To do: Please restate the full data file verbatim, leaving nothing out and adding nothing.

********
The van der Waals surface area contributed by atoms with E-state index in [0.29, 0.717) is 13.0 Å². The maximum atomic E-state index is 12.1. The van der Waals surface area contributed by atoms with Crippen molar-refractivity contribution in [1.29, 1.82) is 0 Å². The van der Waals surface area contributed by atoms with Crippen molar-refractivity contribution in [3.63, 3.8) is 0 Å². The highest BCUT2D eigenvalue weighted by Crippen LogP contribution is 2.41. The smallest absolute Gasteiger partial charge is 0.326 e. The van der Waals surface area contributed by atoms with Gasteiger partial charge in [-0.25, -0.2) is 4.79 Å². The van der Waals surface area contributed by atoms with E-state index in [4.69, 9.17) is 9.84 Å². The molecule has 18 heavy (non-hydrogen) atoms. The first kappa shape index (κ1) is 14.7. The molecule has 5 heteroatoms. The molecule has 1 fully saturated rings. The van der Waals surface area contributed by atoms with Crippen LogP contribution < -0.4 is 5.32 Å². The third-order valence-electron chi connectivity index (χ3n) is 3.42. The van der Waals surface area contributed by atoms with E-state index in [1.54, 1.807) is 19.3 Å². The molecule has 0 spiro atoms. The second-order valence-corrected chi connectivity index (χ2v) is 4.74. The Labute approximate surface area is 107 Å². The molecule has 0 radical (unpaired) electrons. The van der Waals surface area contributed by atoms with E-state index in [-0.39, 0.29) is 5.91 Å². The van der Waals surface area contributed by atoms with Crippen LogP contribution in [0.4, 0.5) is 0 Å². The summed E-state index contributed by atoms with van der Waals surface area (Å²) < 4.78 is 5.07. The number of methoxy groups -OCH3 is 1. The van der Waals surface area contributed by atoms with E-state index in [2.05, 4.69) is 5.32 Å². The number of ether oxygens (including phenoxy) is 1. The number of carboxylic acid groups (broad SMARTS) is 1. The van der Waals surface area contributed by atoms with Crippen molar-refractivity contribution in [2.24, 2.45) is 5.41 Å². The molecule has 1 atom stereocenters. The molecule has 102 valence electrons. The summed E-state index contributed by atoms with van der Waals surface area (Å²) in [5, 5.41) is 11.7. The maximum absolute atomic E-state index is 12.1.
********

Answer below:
The van der Waals surface area contributed by atoms with E-state index in [0.29, 0.717) is 13.0 Å². The maximum atomic E-state index is 12.1. The van der Waals surface area contributed by atoms with Crippen molar-refractivity contribution in [1.29, 1.82) is 0 Å². The van der Waals surface area contributed by atoms with Crippen molar-refractivity contribution in [3.63, 3.8) is 0 Å². The highest BCUT2D eigenvalue weighted by Crippen LogP contribution is 2.41. The smallest absolute Gasteiger partial charge is 0.326 e. The van der Waals surface area contributed by atoms with Gasteiger partial charge in [-0.25, -0.2) is 4.79 Å². The van der Waals surface area contributed by atoms with E-state index in [4.69, 9.17) is 9.84 Å². The molecule has 18 heavy (non-hydrogen) atoms. The first kappa shape index (κ1) is 14.7. The molecule has 5 heteroatoms. The molecule has 1 fully saturated rings. The van der Waals surface area contributed by atoms with Crippen LogP contribution < -0.4 is 5.32 Å². The third-order valence-electron chi connectivity index (χ3n) is 3.42. The van der Waals surface area contributed by atoms with E-state index in [1.54, 1.807) is 19.3 Å². The molecule has 0 spiro atoms. The second-order valence-corrected chi connectivity index (χ2v) is 4.74. The Labute approximate surface area is 107 Å². The molecule has 0 radical (unpaired) electrons. The van der Waals surface area contributed by atoms with E-state index in [-0.39, 0.29) is 5.91 Å². The van der Waals surface area contributed by atoms with Crippen LogP contribution in [0.4, 0.5) is 0 Å². The summed E-state index contributed by atoms with van der Waals surface area (Å²) < 4.78 is 5.07. The number of methoxy groups -OCH3 is 1. The van der Waals surface area contributed by atoms with E-state index in [2.05, 4.69) is 5.32 Å². The number of ether oxygens (including phenoxy) is 1. The number of carboxylic acid groups (broad SMARTS) is 1. The van der Waals surface area contributed by atoms with Crippen molar-refractivity contribution in [2.24, 2.45) is 5.41 Å². The molecule has 1 atom stereocenters. The molecule has 102 valence electrons. The summed E-state index contributed by atoms with van der Waals surface area (Å²) in [5, 5.41) is 11.7. The maximum absolute atomic E-state index is 12.1.